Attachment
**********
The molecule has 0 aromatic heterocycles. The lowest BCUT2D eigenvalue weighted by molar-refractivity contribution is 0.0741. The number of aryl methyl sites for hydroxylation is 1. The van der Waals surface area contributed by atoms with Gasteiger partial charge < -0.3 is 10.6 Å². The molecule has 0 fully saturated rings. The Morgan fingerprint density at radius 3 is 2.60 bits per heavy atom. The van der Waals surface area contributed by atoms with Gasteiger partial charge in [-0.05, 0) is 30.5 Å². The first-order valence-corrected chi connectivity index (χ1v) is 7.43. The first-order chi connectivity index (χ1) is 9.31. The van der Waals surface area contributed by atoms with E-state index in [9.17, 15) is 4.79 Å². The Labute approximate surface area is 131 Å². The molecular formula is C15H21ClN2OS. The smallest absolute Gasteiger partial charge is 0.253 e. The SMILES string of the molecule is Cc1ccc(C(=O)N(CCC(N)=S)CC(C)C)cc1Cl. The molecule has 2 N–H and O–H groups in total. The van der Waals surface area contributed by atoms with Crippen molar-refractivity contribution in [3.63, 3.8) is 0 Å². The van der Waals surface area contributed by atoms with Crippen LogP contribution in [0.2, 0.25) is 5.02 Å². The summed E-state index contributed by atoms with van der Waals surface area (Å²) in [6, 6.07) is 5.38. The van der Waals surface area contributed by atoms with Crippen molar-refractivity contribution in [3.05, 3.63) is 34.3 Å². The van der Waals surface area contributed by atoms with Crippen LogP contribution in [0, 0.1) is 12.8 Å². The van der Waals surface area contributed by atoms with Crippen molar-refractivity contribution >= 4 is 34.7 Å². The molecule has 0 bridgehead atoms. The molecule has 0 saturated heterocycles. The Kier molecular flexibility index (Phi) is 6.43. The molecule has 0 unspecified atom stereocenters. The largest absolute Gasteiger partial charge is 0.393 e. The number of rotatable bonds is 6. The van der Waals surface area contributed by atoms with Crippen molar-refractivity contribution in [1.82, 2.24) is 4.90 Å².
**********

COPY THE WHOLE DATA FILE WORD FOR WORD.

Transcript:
The molecule has 0 aromatic heterocycles. The lowest BCUT2D eigenvalue weighted by molar-refractivity contribution is 0.0741. The number of aryl methyl sites for hydroxylation is 1. The van der Waals surface area contributed by atoms with Gasteiger partial charge < -0.3 is 10.6 Å². The molecule has 0 fully saturated rings. The Morgan fingerprint density at radius 3 is 2.60 bits per heavy atom. The van der Waals surface area contributed by atoms with Gasteiger partial charge in [-0.05, 0) is 30.5 Å². The first-order valence-corrected chi connectivity index (χ1v) is 7.43. The first-order chi connectivity index (χ1) is 9.31. The van der Waals surface area contributed by atoms with E-state index in [9.17, 15) is 4.79 Å². The Labute approximate surface area is 131 Å². The molecular formula is C15H21ClN2OS. The smallest absolute Gasteiger partial charge is 0.253 e. The SMILES string of the molecule is Cc1ccc(C(=O)N(CCC(N)=S)CC(C)C)cc1Cl. The molecule has 2 N–H and O–H groups in total. The van der Waals surface area contributed by atoms with Crippen molar-refractivity contribution in [3.63, 3.8) is 0 Å². The van der Waals surface area contributed by atoms with Crippen LogP contribution in [0.2, 0.25) is 5.02 Å². The summed E-state index contributed by atoms with van der Waals surface area (Å²) in [6, 6.07) is 5.38. The van der Waals surface area contributed by atoms with Crippen molar-refractivity contribution in [3.05, 3.63) is 34.3 Å². The van der Waals surface area contributed by atoms with Crippen LogP contribution in [0, 0.1) is 12.8 Å². The van der Waals surface area contributed by atoms with Crippen molar-refractivity contribution >= 4 is 34.7 Å². The molecule has 0 bridgehead atoms. The molecule has 0 saturated heterocycles. The Kier molecular flexibility index (Phi) is 6.43. The molecule has 0 unspecified atom stereocenters. The largest absolute Gasteiger partial charge is 0.393 e. The number of rotatable bonds is 6. The van der Waals surface area contributed by atoms with Crippen molar-refractivity contribution in [1.82, 2.24) is 4.90 Å².